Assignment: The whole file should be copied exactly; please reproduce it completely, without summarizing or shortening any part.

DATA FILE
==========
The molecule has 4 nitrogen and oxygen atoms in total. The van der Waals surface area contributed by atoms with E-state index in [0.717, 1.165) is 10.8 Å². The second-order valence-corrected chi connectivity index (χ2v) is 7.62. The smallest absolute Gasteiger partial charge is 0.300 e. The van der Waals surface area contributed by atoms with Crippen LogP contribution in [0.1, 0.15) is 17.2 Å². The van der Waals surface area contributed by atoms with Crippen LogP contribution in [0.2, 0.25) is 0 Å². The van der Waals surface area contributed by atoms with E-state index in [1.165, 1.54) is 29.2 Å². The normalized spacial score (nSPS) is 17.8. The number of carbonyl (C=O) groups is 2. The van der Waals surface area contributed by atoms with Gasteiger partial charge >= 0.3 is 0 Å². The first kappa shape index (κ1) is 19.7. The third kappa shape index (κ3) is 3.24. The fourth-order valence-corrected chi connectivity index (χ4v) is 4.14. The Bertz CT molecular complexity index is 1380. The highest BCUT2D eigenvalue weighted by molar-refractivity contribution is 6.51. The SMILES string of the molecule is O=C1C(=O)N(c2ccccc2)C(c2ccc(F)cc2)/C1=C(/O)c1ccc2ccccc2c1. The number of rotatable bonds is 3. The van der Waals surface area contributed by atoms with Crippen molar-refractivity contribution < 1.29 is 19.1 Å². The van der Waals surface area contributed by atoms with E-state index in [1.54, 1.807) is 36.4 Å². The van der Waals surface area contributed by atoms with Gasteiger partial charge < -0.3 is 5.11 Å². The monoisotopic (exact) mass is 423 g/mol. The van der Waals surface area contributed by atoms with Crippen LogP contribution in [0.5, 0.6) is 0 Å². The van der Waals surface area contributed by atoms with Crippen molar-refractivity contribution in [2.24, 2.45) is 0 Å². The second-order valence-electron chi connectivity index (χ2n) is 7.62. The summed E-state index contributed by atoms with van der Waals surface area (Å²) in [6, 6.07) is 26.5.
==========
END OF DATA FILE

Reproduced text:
The molecule has 4 nitrogen and oxygen atoms in total. The van der Waals surface area contributed by atoms with E-state index in [0.717, 1.165) is 10.8 Å². The second-order valence-corrected chi connectivity index (χ2v) is 7.62. The smallest absolute Gasteiger partial charge is 0.300 e. The van der Waals surface area contributed by atoms with Crippen LogP contribution in [0.1, 0.15) is 17.2 Å². The van der Waals surface area contributed by atoms with Crippen LogP contribution in [0.2, 0.25) is 0 Å². The van der Waals surface area contributed by atoms with E-state index in [1.165, 1.54) is 29.2 Å². The normalized spacial score (nSPS) is 17.8. The number of carbonyl (C=O) groups is 2. The van der Waals surface area contributed by atoms with Gasteiger partial charge >= 0.3 is 0 Å². The first kappa shape index (κ1) is 19.7. The third kappa shape index (κ3) is 3.24. The fourth-order valence-corrected chi connectivity index (χ4v) is 4.14. The Bertz CT molecular complexity index is 1380. The highest BCUT2D eigenvalue weighted by molar-refractivity contribution is 6.51. The SMILES string of the molecule is O=C1C(=O)N(c2ccccc2)C(c2ccc(F)cc2)/C1=C(/O)c1ccc2ccccc2c1. The number of rotatable bonds is 3. The van der Waals surface area contributed by atoms with Crippen molar-refractivity contribution < 1.29 is 19.1 Å². The van der Waals surface area contributed by atoms with E-state index in [1.54, 1.807) is 36.4 Å². The van der Waals surface area contributed by atoms with Gasteiger partial charge < -0.3 is 5.11 Å². The monoisotopic (exact) mass is 423 g/mol. The van der Waals surface area contributed by atoms with Crippen LogP contribution in [0.5, 0.6) is 0 Å². The van der Waals surface area contributed by atoms with Crippen molar-refractivity contribution in [2.24, 2.45) is 0 Å². The second-order valence-electron chi connectivity index (χ2n) is 7.62. The summed E-state index contributed by atoms with van der Waals surface area (Å²) in [6, 6.07) is 26.5.